The man behind D.C. football team’s outrageous name


Many people, myself included, wonder how, in 2013, a multimillion-dollar professional football team can continue to be named after a racial slur.

In fact, football's Washington D.C. franchise just has had the hits keep on coming:

* The success of rookie phenom quarterback Robert Griffin III - more popularly known as RG3 - and his subsequent injury in the playoffs.

* Public outrage over the condition of FedEx Field during the game where RG3 got hurt.

* A recent Smithsonian symposium about the use of Native American iconography and names in sports.

* And the members of the US House of Representatives seeking to eliminate the team's trademark.

To fully understand the long history of the D.C. area football team's name (note: I refuse to use the name in print), one must understand the man who bestowed that name upon the franchise - George Preston Marshall.

Marshall is popularly lauded as a Football Hall of Famer for adding bands and fancy halftime shows, pushing for a standardized schedule for a season, and affecting offensive rules. But Marshall is more negatively known for his overt racism that marred his tenure as owner from 1932 until 1969.

After Marshall gained sole ownership of the team, he renamed it from the Boston Braves to the racial slur it holds today. Five years after purchasing the team, he moved the franchise from Boston to Washington D.C.

As an ardent opponent of racial integration, Marshall's teams remained all white on purpose, even as other NFL franchises began to break the color line in the 1940s. But the racialized drafting and signing of players served a larger purpose than affirming Marshall's own personal racist beliefs. It also allowed the Washington D.C. franchise - then the southernmost NFL team - to market itself quite successfully to the segregationist American South.

In 1962, Secretary of the Interior Stewart Udall and Attorney General Robert F. Kennedy successfully used their leverage against Marshall to finally break his team's long-standing color line. They threatened to not let the team play in the taxpayer-funded D.C. Stadium if the team did not integrate. So, the 1962 NFL draft saw African American running back Ernie Davis picked by the D.C. football team. Upon getting the news, Davis remarked, "I won't play for that sonofabitch" and was traded for Bobby Mitchell, the man who ultimately would desegregate Marshall's squad.

Marshall remained owner of the team until his death in 1969. Yet, even after his death, his animus toward racial integration could be seen in his will's demand that money spent by his foundation not go toward "any purpose which supports or employs the principle of racial integration in any form."

This is the legacy behind the name of Washington's football team. The current owners of the Washington D.C. franchise dig in, whitewash Marshall's racist past and extol the supposed pride and tradition of their name - as if simply doing something for a long time automatically makes it morally and ethically right. But there is a growing groundswell of resistance. Washington D.C. Mayor Vincent Gray has suggested that it is time to change the name. The recent Smithsonian symposium and a relatively slow sports news cycle has allowed this long-standing issue in sports to once again come to the fore. It has long been time to change the name and now we may have that opportunity.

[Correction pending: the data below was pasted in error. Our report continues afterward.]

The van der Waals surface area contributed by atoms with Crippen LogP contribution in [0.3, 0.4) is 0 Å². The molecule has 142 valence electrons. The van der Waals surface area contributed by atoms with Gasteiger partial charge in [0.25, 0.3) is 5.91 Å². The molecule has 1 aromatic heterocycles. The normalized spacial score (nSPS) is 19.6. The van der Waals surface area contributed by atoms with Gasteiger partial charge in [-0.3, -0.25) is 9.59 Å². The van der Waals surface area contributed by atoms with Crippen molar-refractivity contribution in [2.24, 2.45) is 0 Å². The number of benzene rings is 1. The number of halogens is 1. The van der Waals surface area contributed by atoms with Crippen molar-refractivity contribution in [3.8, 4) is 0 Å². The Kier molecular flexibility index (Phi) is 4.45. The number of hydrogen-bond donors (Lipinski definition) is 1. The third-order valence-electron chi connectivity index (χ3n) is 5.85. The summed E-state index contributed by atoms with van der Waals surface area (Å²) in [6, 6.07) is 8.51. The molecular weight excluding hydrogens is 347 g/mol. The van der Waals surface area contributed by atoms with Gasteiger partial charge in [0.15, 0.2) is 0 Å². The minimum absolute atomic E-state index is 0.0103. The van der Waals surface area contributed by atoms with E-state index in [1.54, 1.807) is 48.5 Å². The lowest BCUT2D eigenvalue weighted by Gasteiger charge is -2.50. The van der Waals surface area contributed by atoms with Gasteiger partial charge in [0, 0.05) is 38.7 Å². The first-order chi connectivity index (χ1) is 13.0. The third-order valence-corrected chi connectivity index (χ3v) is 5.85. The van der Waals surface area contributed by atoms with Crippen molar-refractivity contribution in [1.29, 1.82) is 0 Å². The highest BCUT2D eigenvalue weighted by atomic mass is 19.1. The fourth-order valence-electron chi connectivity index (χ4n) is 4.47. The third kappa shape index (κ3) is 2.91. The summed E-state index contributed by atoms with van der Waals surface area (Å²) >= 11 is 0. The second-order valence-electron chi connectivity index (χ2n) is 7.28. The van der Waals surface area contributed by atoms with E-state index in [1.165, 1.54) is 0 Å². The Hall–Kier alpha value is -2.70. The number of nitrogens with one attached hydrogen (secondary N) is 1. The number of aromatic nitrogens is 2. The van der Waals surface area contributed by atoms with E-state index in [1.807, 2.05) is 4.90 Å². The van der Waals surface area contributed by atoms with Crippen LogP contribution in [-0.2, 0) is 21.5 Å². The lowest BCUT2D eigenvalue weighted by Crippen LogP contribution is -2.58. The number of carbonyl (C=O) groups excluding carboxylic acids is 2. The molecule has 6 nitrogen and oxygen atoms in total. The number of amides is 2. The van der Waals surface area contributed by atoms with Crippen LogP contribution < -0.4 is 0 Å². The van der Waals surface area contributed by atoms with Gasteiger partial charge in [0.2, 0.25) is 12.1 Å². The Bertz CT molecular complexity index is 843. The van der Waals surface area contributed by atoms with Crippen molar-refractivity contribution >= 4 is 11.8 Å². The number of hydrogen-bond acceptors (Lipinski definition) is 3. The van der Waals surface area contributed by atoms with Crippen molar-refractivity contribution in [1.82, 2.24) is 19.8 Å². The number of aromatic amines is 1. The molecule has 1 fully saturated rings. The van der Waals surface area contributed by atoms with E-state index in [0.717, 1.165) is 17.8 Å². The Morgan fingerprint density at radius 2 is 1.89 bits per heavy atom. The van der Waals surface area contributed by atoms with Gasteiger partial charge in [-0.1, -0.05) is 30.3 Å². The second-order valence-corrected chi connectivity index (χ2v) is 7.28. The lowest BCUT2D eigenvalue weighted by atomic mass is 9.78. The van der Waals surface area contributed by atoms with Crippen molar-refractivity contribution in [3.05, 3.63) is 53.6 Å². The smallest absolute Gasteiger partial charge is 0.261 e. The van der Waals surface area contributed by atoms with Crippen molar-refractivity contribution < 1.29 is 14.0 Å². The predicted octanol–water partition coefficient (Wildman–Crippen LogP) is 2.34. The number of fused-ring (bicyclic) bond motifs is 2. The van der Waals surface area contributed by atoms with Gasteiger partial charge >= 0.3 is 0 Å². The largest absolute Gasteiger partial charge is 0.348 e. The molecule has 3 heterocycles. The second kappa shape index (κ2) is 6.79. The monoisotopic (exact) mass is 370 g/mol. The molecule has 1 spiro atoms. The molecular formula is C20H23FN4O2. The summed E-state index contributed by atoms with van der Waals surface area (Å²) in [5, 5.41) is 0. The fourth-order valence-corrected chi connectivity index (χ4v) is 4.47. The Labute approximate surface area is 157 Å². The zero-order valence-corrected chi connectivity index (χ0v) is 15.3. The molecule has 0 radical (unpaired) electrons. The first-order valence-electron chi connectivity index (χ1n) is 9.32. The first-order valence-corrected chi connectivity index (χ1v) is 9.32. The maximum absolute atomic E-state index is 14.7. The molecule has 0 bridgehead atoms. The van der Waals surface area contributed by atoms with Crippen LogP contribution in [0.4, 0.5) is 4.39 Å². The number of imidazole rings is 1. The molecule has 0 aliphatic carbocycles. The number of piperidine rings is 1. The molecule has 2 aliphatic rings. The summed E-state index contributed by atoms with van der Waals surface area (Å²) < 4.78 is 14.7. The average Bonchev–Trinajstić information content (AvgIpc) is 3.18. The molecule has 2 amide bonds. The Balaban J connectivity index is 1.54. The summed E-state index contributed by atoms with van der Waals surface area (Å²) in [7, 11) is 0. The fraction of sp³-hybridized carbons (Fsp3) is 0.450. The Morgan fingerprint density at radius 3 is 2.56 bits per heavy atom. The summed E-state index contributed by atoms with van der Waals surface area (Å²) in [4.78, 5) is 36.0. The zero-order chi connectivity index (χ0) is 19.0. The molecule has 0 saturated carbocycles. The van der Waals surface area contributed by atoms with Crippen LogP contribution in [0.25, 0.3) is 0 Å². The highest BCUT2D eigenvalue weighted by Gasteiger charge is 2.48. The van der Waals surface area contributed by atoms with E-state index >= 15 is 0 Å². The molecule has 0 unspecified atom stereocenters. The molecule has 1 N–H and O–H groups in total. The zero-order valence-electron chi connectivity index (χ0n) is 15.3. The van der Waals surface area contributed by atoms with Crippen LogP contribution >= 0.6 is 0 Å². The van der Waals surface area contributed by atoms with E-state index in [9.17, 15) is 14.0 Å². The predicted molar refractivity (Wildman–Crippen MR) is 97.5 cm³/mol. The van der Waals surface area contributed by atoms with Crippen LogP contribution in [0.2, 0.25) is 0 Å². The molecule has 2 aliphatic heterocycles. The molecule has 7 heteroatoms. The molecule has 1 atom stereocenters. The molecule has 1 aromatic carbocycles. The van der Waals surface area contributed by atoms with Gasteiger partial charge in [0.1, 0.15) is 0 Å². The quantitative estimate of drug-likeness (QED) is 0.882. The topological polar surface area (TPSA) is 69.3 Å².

Photo: Old boy network? George Preston Marshall, right, owner of the Washington football team, and Bert Bell, NFL commissioner, present President Truman with his annual pass to NFL games, Sept. 15, 1949, in the Oval Office.

Patent Office cancels Washington's disparaging trademark: The U.S. Patent Office ruled June 18, 2014, that the Washington Redskins nickname is "disparaging of Native Americans" and that the team's federal trademarks for the name must be canceled.

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  • Thanks for the piece. Always wondered about that name. Sports history is a wonderful area, long neglected & little studied.

    You know the name that Ernie Davis ultimately went to was the Cleveland Browns (we do love our sports history in N Ohio, we haven't much of a 'present' for quite a while). Ernie was to be paired w/the immortal Jim Brown, making it the greatest running game in history. Unfortunately, Ernie died of Luchemia (ms), never playing a game in the NFL.

    Cleveland, under Paul Brown (whose family were Socialists) led the team to break the color line, bringing 5 African American players onto the Browns. All are now in the Hall of Fame in Canton. Actually, the NFL never had the same type of color line that baseball infamously did. When set up in 1920, it was a player's lg, with many Af American players, including the great Paul Robeson, who played for the Akron Pros (Champs that yr).

    Thanks, again, Neil! Please do not have this be the last article on this topic.

    Posted by bruce bostick, 04/14/2013 6:43pm (2 years ago)

  • Excellent summary. I don't refer to them by that name either, but then I'm a BASEBALL fan, and would much rather see D.C.'s supposed adulation of the football team die. One thing I've never been able to understand, though: Given Marshall's racism, why is the African-American community here so enamored of the football team? (Despite the outrageous prices and customer treatment at their stadium, which makes the team's games unaffordable for most of the minority community).

    Posted by Mark Gruenberg, 04/11/2013 10:49pm (2 years ago)

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